We spend most of our waking lives with our colleagues. In many cases, much more time than we spend with our loved ones. Support from colleagues can therefore be essential to employee happiness, satisfaction, and retention. Community is key, which is why these employee resource group examples are so effective.
Employee resource groups (ERGs) have been around since the 1960s. Today, more than 90% of Fortune 500 companies offer them. I find it hard to believe they’d be so popular in such large companies if they didn’t help employees and businesses achieve their goals.
In this post, we’re going to explore the most common employee resource group examples you’ll see in businesses. We’ll also explain why they’re important for your diversity, equity, and inclusion efforts.
But first, let’s look at what an ERG is, and what its role in a business is:
What is an employee resource group (ERG)?
ERGs are employee-led groups, where employees who have something in common come together. This could be a shared value, passion, background, or culture.
Employee resource group examples may include communities for women, people of color, differently-abled employees, parents, or veterans.
ERGs help to foster a diverse and inclusive working environment. Outcomes include supporting employees in their internal and external goals, helping them to network with potential mentors, and giving them an opportunity to socialize with colleagues.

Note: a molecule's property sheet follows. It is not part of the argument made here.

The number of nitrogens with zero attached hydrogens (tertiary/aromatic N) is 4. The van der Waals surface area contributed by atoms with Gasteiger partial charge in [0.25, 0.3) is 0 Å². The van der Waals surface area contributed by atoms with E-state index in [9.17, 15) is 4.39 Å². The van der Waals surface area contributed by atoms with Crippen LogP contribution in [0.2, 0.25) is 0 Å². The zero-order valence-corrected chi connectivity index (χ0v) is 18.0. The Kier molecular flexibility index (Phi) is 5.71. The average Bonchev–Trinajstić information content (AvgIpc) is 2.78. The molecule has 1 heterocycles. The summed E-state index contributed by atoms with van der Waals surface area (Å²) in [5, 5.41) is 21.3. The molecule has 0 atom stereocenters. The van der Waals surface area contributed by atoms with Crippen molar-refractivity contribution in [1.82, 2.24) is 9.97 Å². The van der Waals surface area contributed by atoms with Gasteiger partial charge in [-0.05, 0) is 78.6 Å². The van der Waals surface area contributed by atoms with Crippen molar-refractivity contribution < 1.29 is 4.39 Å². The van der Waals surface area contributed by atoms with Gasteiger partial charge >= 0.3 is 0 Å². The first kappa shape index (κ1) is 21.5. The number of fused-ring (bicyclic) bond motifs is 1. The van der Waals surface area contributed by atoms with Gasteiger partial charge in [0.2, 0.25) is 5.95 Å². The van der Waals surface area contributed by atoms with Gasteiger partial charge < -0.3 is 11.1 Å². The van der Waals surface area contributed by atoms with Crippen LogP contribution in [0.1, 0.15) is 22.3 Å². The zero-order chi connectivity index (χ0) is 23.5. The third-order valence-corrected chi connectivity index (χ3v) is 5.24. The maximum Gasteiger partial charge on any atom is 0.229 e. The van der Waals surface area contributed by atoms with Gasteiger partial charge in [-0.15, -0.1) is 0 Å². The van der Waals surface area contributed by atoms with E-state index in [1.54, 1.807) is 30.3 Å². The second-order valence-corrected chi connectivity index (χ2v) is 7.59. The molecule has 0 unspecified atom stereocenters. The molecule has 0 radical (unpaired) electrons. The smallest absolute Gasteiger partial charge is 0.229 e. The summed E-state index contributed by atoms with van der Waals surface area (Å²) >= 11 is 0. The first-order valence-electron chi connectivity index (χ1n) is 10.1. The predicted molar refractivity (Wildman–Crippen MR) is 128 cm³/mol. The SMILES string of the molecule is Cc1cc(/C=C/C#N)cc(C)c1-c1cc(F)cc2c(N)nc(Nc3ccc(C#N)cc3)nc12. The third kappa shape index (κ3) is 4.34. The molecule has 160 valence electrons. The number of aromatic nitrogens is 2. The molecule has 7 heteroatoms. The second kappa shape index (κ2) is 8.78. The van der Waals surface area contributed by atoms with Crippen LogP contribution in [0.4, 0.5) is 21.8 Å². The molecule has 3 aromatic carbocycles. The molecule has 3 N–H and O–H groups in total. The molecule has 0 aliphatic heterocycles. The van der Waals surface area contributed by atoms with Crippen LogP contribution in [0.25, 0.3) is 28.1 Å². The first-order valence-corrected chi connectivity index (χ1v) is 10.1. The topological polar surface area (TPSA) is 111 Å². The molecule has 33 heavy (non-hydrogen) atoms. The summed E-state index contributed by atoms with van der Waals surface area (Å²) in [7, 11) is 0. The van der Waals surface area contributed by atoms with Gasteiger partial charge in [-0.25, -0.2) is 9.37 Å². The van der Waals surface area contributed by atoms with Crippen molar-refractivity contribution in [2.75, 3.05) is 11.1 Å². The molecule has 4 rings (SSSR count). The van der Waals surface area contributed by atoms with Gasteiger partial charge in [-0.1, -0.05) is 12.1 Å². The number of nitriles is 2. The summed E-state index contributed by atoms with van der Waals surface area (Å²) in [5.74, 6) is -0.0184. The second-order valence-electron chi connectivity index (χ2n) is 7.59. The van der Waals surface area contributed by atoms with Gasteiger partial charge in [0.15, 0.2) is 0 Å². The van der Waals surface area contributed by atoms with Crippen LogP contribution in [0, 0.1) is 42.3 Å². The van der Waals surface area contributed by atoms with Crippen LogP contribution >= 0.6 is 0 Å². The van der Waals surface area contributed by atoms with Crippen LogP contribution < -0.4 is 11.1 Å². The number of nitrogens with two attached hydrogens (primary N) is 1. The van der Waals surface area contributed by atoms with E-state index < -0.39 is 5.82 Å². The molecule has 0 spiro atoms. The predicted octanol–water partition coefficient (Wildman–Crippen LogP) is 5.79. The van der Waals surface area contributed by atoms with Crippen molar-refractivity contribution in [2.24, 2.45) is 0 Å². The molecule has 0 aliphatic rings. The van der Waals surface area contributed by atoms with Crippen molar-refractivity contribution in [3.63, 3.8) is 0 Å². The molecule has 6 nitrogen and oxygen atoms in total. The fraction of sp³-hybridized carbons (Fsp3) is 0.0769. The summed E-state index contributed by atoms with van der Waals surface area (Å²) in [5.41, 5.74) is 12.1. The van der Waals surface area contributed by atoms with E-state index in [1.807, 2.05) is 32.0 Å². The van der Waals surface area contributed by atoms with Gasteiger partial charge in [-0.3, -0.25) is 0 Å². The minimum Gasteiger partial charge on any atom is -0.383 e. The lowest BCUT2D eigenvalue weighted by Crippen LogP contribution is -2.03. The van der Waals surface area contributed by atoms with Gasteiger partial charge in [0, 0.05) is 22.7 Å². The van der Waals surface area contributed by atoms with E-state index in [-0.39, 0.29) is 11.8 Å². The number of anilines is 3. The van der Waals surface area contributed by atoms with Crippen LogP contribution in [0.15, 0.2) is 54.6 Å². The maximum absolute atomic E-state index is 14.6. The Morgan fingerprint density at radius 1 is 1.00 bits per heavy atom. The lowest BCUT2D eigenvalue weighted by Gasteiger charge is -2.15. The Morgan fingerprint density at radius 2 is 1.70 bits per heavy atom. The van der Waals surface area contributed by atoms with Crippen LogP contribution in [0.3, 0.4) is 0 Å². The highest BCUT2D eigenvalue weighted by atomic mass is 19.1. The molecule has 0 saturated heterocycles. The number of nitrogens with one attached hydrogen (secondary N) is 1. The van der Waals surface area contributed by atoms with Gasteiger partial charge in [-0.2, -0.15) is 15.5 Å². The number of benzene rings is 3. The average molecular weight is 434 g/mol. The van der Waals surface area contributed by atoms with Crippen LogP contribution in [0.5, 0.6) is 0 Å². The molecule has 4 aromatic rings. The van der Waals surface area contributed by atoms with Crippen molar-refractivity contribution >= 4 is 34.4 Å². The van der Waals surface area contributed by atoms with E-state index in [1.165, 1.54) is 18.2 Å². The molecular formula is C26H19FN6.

As ERGs are employee-led, they’re often created informally. Over time, the business may offer them budget towards things like activities. Typically, the employee leaders of the ERG will manage these funds.
It’s worth businesses encouraging ERGs because they can help to drive inclusion goals. How better to show you support belonging than encouraging employees to network with those who have similar experiences to them? That’s why it’s so important to have a range of ERGs for team members to join.
That being said, it isn’t the job of ERGs to drive diversity, equity, and inclusion objectives. They can be part of the strategy, but it’s up to business leaders to create and follow your DEI policy.